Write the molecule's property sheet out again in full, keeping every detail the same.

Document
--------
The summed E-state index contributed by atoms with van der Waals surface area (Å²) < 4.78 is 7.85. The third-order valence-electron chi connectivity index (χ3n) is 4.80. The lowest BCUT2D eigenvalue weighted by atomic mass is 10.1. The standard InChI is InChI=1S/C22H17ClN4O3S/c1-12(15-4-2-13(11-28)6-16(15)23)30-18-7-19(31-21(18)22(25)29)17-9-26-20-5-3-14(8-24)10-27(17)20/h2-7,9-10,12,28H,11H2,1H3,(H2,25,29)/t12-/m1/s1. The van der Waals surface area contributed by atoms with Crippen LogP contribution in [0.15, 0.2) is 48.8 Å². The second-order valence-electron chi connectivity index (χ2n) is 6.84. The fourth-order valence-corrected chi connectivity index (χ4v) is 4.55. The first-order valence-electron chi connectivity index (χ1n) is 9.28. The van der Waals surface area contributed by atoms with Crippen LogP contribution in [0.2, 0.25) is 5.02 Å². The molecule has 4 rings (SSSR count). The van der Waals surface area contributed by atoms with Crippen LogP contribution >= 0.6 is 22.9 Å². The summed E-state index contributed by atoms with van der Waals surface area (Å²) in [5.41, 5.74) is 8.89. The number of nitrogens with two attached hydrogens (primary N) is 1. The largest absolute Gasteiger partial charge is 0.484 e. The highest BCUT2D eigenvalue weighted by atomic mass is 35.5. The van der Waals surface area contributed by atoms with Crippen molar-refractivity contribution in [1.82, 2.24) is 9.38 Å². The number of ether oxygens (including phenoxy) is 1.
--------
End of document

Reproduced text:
The summed E-state index contributed by atoms with van der Waals surface area (Å²) < 4.78 is 7.85. The third-order valence-electron chi connectivity index (χ3n) is 4.80. The lowest BCUT2D eigenvalue weighted by atomic mass is 10.1. The standard InChI is InChI=1S/C22H17ClN4O3S/c1-12(15-4-2-13(11-28)6-16(15)23)30-18-7-19(31-21(18)22(25)29)17-9-26-20-5-3-14(8-24)10-27(17)20/h2-7,9-10,12,28H,11H2,1H3,(H2,25,29)/t12-/m1/s1. The van der Waals surface area contributed by atoms with Crippen LogP contribution in [0.15, 0.2) is 48.8 Å². The second-order valence-electron chi connectivity index (χ2n) is 6.84. The fourth-order valence-corrected chi connectivity index (χ4v) is 4.55. The first-order valence-electron chi connectivity index (χ1n) is 9.28. The van der Waals surface area contributed by atoms with Crippen LogP contribution in [0.2, 0.25) is 5.02 Å². The molecule has 4 rings (SSSR count). The van der Waals surface area contributed by atoms with Crippen LogP contribution >= 0.6 is 22.9 Å². The summed E-state index contributed by atoms with van der Waals surface area (Å²) in [5.41, 5.74) is 8.89. The number of nitrogens with two attached hydrogens (primary N) is 1. The largest absolute Gasteiger partial charge is 0.484 e. The highest BCUT2D eigenvalue weighted by atomic mass is 35.5. The van der Waals surface area contributed by atoms with Crippen molar-refractivity contribution in [1.82, 2.24) is 9.38 Å². The number of ether oxygens (including phenoxy) is 1.